Putin pulls the plug

Associate Professor of Journalism at London Met, Wendy Sloane details further escalation of censorship within Russia for the British Journalism Review.

Date: 29 September 2022

A new article from Wendy Sloane, Associate Professor of Journalism at London Met, has been published in the British Journalism Review. The article investigates Russia’s increased crackdown and restriction of foreign and independent media.

“The country’s main media regulator, Roskomnadzor, has kept a tight rein on both domestic and foreign media outlets ever since the invasion of Ukraine,” she writes. But these reins have now been tightened as “the Russian president has gone one step further, announcing that any country that either restricts or outright bans Russian propaganda could lose its journalistic accreditation”.

She goes on to explain that “the further crackdown passed by the State Duma, the lower house of parliament, came after Russian officials threatened to retaliate when they said their journalists based in the US received “poor treatment”, according to news agencies. It follows Russia blocking or censoring another estimated 3,000 websites and independent news outlets, says the online freedom organisation Roskomsvoboda.

Russia has also imprisoned those who have criticised Moscow’s involvement in Ukraine, Wendy writes. “[Vladimir] Mau, a leading Russian liberal economist, was arrested on June 30 on charges of fraud, which the Russian opposition labelled part of Putin’s strategy to slow academic freedoms and control the education sector.” Also, “in early July, a prosecutor asked that Aleksei Gorinov, a lawyer who openly criticised Moscow’s involvement in Ukraine, receive a seven-year prison sentence for spreading ‘false information’.

Some journalists and media organisations are trying to find routes around this clampdown. “As Putin works to quell dissent, others are encouraging it, toiling behind the scenes to keep Russia’s internet free from complete state control. The US government-backed Open Technology Fund now provides free VPNs (virtual private networks) to Russians, while Radio Free Europe’s website features a ‘How to bypass blocking’ section in Russian and English, with step-by-step instructions on how to use VPNs, download censorship-circumventing apps, and install Onion Router, open-source software to move online anonymously, free of charge.”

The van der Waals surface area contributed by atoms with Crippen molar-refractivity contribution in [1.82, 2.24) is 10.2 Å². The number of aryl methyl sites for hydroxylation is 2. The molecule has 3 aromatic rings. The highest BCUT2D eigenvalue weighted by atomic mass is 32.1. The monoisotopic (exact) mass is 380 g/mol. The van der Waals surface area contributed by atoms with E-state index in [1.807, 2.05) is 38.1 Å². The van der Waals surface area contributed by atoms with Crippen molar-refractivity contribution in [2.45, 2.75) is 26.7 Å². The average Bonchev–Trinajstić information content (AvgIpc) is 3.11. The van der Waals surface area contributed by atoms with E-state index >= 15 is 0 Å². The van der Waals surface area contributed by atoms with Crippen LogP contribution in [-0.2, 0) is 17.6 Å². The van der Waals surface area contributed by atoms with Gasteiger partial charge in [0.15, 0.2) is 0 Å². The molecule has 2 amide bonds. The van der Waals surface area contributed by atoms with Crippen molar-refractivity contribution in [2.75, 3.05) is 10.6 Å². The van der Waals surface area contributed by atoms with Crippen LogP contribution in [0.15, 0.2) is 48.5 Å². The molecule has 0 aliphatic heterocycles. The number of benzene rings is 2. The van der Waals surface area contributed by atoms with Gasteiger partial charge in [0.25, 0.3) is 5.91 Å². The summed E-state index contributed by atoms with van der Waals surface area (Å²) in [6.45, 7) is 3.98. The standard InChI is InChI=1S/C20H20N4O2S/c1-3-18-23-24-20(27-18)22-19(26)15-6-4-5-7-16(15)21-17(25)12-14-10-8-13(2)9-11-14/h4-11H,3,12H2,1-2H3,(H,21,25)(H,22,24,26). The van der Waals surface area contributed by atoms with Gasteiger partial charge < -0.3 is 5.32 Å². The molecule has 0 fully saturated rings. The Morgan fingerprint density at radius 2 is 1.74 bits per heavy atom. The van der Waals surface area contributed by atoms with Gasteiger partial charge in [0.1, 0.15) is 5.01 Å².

Other news sources have entirely relocated; the Moscow Times has now moved its main office to Armenia after its Russian-language version was banned in Russia. Thomas de Waal, senior fellow of Carnegie Europe specialising in Eastern Europe and the Caucasus, says Armenia has become “quite an attractive destination” for both foreigners and Russians as it’s relatively safe, digitally connected and not expensive – with an added bonus of nobody being detained there against their will.

The article ends with a quote from de Waal: “All dictators are different. I guess Putin did not start off as one particularly, but the longer he stays in power, the longer he lives in his echo chamber where people tell him what he wants to hear. He has become fused with the state – that’s why he has become dangerous.” With the Russian president’s current threats of nuclear devastation and partial mobilisation of army recruits to Ukraine - both of which occurred after this article was published - it remains to be seen what challenges we could be facing next.

Cover of British Journalism Review showing peas in a pod